Speeches That Changed The World — Various
History was a struggle for me because it represented a detached view of how we lived our lives across time and always felt like an interpretation, never a reality.
Despite the no-nonsense title, ‘Speeches That Changed The World’, gives you an accurate glimpse to human endeavour, from Socrates’ final defence, after being found guilty of ‘corrupting his pupils to think’ to Nelson Mandela’s final words to end the apartheid injustice in South Africa. You relive their lives, struggles and triumphs through their own words, across a wide range of topics and issues. John F. Kennedy’s ‘We Choose To Go To The Moon’ is particularly revealing, as it revisits and motivates, a belief that would still be as challenging and relevant today, as once was.
All in all, everyone should have a collection of speeches like ‘Speeches That Changed The World,’ on their shelf, not just to journey through our collective past, but also to remind ourselves of how to prepare for the future.
The Empathy Instinct — Peter Bazalgette
For those who have heard the word empathy, wondered what it actually means and the context to which we find it today, Peter Bazalgette’s ‘The Empathy Instinct: How To Create A More Civil Society’ is a detailed and fascinating introduction to how we see ourselves, understand the actions of others and meet the demands of a complex yet increasingly, digital society.
The author provides great accounts of periods from modern history where empathy has been eroded from us, leading to intolerable levels of human sacrifice, such as the Nazi Holocaust and the Rwandan Genocide. These catastrophic events are then followed by various topical arguments explaining why we need to develop a greater understanding, for better human interactions.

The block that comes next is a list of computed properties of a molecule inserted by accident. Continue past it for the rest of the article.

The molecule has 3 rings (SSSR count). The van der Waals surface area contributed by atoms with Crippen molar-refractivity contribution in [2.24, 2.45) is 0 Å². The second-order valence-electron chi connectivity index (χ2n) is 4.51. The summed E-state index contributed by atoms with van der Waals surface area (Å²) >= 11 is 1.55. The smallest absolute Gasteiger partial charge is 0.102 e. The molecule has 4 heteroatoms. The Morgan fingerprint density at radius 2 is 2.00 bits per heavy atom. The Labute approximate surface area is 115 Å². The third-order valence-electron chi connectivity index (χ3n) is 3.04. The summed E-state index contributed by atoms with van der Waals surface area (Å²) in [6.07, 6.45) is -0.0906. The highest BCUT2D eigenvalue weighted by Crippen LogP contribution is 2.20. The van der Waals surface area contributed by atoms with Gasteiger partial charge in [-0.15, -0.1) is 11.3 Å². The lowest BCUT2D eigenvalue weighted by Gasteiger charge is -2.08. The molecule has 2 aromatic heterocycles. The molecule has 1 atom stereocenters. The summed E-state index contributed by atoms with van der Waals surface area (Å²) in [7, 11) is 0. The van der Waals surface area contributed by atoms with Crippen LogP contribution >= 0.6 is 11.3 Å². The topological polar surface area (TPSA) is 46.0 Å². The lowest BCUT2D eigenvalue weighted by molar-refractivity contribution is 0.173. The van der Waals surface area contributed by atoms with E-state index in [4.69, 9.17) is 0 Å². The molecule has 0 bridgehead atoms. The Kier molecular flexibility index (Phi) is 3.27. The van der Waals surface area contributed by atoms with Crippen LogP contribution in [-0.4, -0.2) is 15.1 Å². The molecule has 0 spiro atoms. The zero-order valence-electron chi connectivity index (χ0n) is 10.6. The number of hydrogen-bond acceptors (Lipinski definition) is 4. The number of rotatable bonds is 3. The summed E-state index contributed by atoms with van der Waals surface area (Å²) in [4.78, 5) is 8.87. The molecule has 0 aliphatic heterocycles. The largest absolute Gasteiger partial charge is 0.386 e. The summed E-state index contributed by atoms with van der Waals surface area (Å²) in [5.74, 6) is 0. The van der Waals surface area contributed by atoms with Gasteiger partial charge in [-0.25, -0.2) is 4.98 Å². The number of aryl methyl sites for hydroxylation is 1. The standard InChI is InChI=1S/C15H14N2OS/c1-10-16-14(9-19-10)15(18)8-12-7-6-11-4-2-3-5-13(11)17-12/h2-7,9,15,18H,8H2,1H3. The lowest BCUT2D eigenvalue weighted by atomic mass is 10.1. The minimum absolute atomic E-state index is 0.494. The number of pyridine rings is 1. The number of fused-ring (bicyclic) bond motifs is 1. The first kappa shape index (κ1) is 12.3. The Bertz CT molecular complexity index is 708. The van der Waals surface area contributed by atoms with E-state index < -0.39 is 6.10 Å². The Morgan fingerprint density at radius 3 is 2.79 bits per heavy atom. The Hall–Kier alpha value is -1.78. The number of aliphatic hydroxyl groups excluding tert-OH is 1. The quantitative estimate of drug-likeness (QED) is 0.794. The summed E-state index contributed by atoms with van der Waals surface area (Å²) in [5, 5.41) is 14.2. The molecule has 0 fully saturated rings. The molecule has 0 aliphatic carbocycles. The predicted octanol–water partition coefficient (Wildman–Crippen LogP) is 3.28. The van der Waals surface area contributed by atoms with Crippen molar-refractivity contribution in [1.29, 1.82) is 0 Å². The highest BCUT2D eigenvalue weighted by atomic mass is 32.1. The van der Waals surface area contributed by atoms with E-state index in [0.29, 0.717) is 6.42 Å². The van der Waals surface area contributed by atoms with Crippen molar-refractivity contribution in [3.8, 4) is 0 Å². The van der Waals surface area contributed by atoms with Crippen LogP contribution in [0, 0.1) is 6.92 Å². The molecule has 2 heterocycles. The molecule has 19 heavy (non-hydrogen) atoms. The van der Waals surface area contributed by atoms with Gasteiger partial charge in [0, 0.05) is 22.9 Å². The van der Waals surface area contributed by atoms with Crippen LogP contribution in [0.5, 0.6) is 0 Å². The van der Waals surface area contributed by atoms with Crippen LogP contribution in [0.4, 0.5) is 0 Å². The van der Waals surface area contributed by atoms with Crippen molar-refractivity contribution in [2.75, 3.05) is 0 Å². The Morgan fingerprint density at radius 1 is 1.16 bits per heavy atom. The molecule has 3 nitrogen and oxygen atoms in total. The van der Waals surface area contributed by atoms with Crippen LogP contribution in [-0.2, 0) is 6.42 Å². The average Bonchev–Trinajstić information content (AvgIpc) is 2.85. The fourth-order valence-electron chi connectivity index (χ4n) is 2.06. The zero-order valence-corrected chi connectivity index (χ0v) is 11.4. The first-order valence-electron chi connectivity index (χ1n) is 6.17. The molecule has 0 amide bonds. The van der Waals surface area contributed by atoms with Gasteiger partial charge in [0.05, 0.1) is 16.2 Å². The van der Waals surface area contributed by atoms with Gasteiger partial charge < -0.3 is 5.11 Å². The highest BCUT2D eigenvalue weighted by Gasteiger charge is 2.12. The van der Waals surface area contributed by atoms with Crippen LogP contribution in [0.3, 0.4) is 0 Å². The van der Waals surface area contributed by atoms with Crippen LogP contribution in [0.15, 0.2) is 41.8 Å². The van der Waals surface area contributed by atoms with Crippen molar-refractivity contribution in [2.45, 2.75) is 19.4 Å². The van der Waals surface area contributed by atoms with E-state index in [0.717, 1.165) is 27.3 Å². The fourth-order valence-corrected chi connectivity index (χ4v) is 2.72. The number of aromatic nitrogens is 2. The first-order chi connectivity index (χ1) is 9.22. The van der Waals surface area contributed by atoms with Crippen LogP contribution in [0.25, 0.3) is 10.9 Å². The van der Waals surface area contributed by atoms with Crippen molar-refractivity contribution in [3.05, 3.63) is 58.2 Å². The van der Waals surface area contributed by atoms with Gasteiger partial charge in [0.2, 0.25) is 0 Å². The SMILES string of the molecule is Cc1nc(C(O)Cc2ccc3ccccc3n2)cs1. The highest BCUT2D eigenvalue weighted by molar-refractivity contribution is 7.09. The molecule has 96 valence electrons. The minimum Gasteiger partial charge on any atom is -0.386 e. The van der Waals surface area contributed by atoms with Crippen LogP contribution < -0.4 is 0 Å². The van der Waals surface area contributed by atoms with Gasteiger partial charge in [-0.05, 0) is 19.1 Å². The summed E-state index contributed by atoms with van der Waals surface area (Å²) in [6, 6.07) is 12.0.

Walking you through some of the most recent developments in neuroscience through to daily aspects of our lives, the author describes how our still, relatively primitive knowledge around human psychology, is just starting to be revolutionised. From crime rehabilitation to dementia, education policy to the mapping of our brains, Peter Bazalgette provides a charter, proving that even in today’s world, ignorance can no longer be bliss.
About the author
Alistair Read has written across a range of issues for publishers and has been nominated for awards, including the launch of BBC WorldWide’s ‘BBC Earth Magazine’ that supported the Planet Earth TV series.
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